About 100 of the 250 bodies have now been formally identified, but Clarence isn’t one of them.

“For now, we’re just happy with the knowledge that he’s part of that group and within 3 or 4 years, we’ll be able to give him a named grave.” The tentative completion date for the DNA matching program is 2014.

For the Geurie community, Clarence’s recovery symbolises unification and peace – peace in the knowledge that all of the 112 men, with their extended families, have now been properly put to rest.

“This is something that all of us can and will celebrate, regardless of our relation to Clarence Timbrell Collier,” Mrs Palmer said.

“Anzac Day is always a solemn occasion, but it’s also a reminder of how close we are as a community and how much we look after each other.”

For Mr Ward, the discovery has more personal sentimental significance.

“It’s closure, it’s clarity and it’s pride,” he said.

“It’s like we’ve finally been able to complete the circle of our family story. When he’s identified, the circle will be closed.”

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Time for reflection on Anzac Day

G’day, you know what I reckon?
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At about 5.30am today all over this great wide land small and not so small groups gathered around memorials, cenotaphs, RSLs and the local memorial hall, for what is our most sacred of days.

Anzac Day is, for those of us that consider ourselves to be Australian, the commemoration of the day that we became a nation.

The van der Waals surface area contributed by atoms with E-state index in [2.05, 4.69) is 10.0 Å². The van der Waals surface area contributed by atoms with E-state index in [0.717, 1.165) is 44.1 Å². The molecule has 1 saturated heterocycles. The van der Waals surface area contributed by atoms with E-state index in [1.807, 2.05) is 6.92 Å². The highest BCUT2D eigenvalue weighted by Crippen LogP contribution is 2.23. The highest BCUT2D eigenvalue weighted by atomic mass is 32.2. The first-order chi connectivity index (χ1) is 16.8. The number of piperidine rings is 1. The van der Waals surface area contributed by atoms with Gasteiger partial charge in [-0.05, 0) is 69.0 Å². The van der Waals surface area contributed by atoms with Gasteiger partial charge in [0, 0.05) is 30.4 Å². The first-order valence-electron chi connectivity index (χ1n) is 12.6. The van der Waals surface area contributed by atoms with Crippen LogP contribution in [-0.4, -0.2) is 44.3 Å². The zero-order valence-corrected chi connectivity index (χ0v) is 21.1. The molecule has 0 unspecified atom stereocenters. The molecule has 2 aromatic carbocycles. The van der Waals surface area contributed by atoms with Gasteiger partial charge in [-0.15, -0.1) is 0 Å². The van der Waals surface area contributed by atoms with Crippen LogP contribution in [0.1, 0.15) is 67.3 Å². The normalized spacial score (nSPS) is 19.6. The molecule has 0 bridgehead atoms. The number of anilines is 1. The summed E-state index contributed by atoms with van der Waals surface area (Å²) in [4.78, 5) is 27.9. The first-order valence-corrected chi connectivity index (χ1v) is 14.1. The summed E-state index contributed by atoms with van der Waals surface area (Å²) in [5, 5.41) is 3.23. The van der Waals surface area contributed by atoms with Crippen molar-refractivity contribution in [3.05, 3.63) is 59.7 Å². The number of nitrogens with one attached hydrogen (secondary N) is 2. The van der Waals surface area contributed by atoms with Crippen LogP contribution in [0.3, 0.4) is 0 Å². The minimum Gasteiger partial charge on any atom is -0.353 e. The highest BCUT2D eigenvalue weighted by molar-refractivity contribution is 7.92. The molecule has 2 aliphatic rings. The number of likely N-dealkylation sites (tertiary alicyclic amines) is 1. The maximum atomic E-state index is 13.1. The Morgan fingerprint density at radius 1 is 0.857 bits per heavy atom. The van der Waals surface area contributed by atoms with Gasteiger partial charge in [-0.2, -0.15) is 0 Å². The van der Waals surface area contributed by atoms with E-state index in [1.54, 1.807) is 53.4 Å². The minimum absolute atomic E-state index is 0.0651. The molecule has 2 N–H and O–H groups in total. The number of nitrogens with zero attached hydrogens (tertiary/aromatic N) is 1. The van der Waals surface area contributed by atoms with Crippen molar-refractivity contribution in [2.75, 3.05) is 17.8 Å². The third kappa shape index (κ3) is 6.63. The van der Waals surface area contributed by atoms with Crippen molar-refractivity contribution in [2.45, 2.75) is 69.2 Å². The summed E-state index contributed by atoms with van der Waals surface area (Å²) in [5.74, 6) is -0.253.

My mother’s father, Leo, was one who went ashore on that fateful day; Private, later Corporal, Leo Anthony Ellis, Pioneer Platoon, 3rd Battalion, 1st Division Australian Imperial Force.

He was the 1353 Australian serviceman to enlist in this conflict.

He spent very little time on Gallipoli as he was wounded and became very ill and was moved to the islands nearby to recuperate, only to be shipped off to France with the 60th Battalion, and then back to the 3rd where he saw out his active service until wounded for the third time, was sent to England and then back to Australia in early 1918.

I was very young when he died and knew very little about him. He didn’t talk about the war to me as a child, and not very much to my mother and her family.

It wasn’t until I was much older when I met a bloke from his old Battalion at an ANZAC day march in Sydney and he told me some stories.

He was no great hero, except to me, my parents and his family and friends, he didn’t get medals, mentions, awards, he did get promoted, but he was just your average digger. Not that much different than the men and women that are today serving in a dozen conflicts or peace keeping operations around the world.

These young and some not so young put their lives on the line every day to protect us and our way of life

On Anzac Day we remember not only the original Anzacs who died on April 25 1915, but every one of our service men and women who have served and died in all wars, conflicts, peacekeeping, disaster relief and humanitarian assistance missions

Anzac Day is a time to reflect on the contribution made by all of our past and present service men and women who have displayed great courage, discipline and self-sacrifice in choosing a life of service to their country.